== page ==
Will India poison its own citizens with Electric Vehicles?

//Will India poison its own citizens with Electric Vehicles?

Will India poison its own citizens with Electric Vehicles?

Authors: Karthik Krishna and Sushant Chopra

Main purpose of this article from Socio-Tech Academy (STA) is to highlight serious concerns regarding penetration of Electric Vehicles (EVs) in India. Authors believe that Indian entities promoting EVs have not paid enough attention to potential negative implications, specific to Indian scenario, and are primarily driven by peer-pressure. STA urges Government of India to address concerns raised from a holistic pollution-mitigation and security standpoint.

Electric Vehicles can be extremely DIRTY

The global hype around EVs is substantial and it is branded as a zero emission and environmentally friendly transportation alternative to fossil-fuel burning vehicles. It is very important to understand that this may not always be the case. EVs use electricity and therefore particulate matter pollution and greenhouse gas emissions due to EVs are tied to the source of electricity. The net environmental impact of driving EVs in Norway or Sweden will be vastly different from driving the exact same vehicle in India or China.

The Hindu quotes Mercedes-Benz India Managing Director and Chief Executive Roland Folger asking for India to learn from Europe’s mistakes with EVs. Forger states that a kilowatt-hour energy consumed by EVs that is “generated from coal and gas as compared to a litre of oil is more polluting than a Bharat Stage IV vehicle.”

India’s power generation capacity is projected to more than double from existing state to an estimated 670GW by 2030 with more than three-quarters of this new production is to be met by new coal-based capacity. Despite India’s ambitious commitment to 100GW Solar capacity by 2022, and its pledge to generate at least 40% energy from renewable sources, the reality is, there is likely to be a net increase in coal based power generation. While coal power is losing its economic attractiveness when compared to wind and solar, the fact is, India increased its coal imports by 12.4% to 18.49 million tonnes (MT) in January, 2018. This is without significant EVs penetration. Indian Institute of technology, Ropar estimates a need for 166 GW of additional generation capacity for total electrification of Indian transportation sector.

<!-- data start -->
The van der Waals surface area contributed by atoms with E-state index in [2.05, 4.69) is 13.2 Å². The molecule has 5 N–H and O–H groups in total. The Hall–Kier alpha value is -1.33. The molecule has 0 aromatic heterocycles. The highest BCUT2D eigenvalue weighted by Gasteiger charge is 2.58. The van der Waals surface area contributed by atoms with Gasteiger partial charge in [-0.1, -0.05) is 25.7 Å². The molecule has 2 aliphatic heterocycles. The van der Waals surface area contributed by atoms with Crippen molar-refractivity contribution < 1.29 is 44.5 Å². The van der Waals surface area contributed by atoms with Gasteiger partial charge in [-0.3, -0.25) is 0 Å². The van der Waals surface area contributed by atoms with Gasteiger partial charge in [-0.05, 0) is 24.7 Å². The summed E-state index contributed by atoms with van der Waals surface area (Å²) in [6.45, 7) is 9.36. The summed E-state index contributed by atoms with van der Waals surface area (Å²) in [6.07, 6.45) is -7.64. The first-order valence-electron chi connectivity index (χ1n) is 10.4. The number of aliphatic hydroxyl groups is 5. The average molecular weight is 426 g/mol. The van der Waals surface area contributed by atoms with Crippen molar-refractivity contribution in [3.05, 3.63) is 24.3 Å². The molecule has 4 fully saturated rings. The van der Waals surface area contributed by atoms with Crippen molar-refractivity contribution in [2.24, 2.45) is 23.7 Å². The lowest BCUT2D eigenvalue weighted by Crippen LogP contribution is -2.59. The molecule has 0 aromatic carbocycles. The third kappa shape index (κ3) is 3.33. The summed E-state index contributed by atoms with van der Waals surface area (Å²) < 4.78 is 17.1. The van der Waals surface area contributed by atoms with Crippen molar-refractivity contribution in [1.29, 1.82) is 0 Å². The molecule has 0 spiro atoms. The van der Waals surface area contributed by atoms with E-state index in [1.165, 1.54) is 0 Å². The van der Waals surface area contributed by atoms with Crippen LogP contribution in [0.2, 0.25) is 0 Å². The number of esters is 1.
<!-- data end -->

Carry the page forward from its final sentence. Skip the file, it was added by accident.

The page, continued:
Coal has been identified as the single biggest source for pollution and resulting deaths in India after poor biomass burning practices. Unless India rapidly accelerates towards nuclear power (there is no clear indication of that happening), EVs in India are on track to be directly responsible for increase in India’s coal power output. The worst part about this is the fact that India’s coal power plants have extremely poor pollution controls. Only 10% of Indian thermal power plants have basic pollution controls (desulphurization, particle controls) when compared to 75% in European Union and 60% in the United States.

To sum it up, hyperbole aside, EVs in India are likely to be the dirtiest mode of transportation on planet earth.

Over-burdening Indian Power Sector

In 2015, there were 311 million Indians without access to reliable power, and Indian grid infrastructure has transmission and distribution losses averaging 26%. Even without plugging in a single electric vehicle, India’s power sector needs significant investment and resources to provide power to all and to do it efficiently. In order to do this while not worsening the currently unacceptable pollution levels, it will take strong political will and nothing short of a miracle.